Ancient Assyrian healing practice revived at national convention 

By Joe Snell | September 2022

An ancient healing practice thousands of years old was revived Sept. 4 in Arizona.

Incantation bowls are ceramic bowls inscribed with healing prayers.

The first found bowls date back to the 2nd century in the Middle East, but scholars believe the practice could trace back to the ancient Babylonian empire.

The bowls were used to cure physical injury, safeguard during childbirth and protect against wild animals.

And they would be used differently across Assyrian, Jewish and Nazarean Mandaic communities.

But in the 1800s, Christian missionaries stifled the practice, believing it to be involved with magic and sorcery.

Incantation bowls were revived by Esther Elia, an Assyrian artist in Albuquerque, who last year began a project to recreate these bowls.

“The more Assyrians that contribute to this project will make our name greater, will give more awareness about who we are as I start to put these exhibitions in our contemporary galleries,” Elia said.

“I think people are interested in who we are and this is a great, easy way for people to start to understand who we are, what we care about, what we’re praying for and what our stories are from our own mouths. Not from people who have interviewed us, not from people who are writing about us in the past tense or in the current, ‘This is who the Assyrians are,’ we’re telling people who we are.”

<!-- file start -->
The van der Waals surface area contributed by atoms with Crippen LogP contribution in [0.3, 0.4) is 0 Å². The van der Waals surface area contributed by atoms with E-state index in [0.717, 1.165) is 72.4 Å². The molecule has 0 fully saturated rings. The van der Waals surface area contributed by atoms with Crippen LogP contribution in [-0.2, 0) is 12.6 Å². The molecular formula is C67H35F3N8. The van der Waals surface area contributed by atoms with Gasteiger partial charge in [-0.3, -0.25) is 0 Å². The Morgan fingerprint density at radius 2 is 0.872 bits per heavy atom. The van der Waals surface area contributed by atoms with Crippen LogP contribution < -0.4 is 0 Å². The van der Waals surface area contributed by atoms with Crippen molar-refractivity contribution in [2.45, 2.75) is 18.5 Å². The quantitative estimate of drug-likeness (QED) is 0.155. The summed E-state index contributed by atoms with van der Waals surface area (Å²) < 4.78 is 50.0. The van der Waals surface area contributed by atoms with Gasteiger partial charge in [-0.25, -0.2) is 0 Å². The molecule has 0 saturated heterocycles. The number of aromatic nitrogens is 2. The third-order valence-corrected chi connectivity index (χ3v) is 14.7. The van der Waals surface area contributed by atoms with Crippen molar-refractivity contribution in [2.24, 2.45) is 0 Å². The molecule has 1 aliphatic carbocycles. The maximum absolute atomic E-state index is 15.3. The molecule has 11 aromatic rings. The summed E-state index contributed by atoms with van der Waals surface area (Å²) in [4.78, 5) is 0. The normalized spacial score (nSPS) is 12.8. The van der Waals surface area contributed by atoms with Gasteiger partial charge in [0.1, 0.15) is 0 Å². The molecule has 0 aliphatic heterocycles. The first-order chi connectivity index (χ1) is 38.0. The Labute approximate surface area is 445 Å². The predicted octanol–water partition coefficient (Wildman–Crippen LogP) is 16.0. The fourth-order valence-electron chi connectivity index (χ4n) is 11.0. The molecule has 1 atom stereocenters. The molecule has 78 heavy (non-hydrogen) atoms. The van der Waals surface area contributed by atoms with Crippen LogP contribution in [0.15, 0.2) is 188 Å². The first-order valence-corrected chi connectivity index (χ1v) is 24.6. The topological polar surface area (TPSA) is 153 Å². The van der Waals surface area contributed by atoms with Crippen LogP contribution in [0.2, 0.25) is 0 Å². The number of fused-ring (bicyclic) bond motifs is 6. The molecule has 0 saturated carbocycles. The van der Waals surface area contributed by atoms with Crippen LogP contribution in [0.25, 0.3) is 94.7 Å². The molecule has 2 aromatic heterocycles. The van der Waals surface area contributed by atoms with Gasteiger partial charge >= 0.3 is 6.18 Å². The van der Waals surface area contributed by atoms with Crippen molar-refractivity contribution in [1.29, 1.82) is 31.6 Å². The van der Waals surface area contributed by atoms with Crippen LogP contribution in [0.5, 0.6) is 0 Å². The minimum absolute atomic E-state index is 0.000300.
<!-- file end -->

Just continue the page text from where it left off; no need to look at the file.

On Sept. 4, Esther led a workshop at the Assyrian American National Convention to teach the history of these bowls.

Participants then wrote down their favorite verses or stories and created bowls of their own.

“[It’s] our ability to name ourselves, to put our history down, recapture an artform that has been lost to time and tell our story in our own words,” said Mariam Pera, a workshop participant and Assyrian based in Chicago.

*Featured photo by Joe Snell

You can learn more about the Prayer Bowls project here: Esther Elia Prayer Bowls

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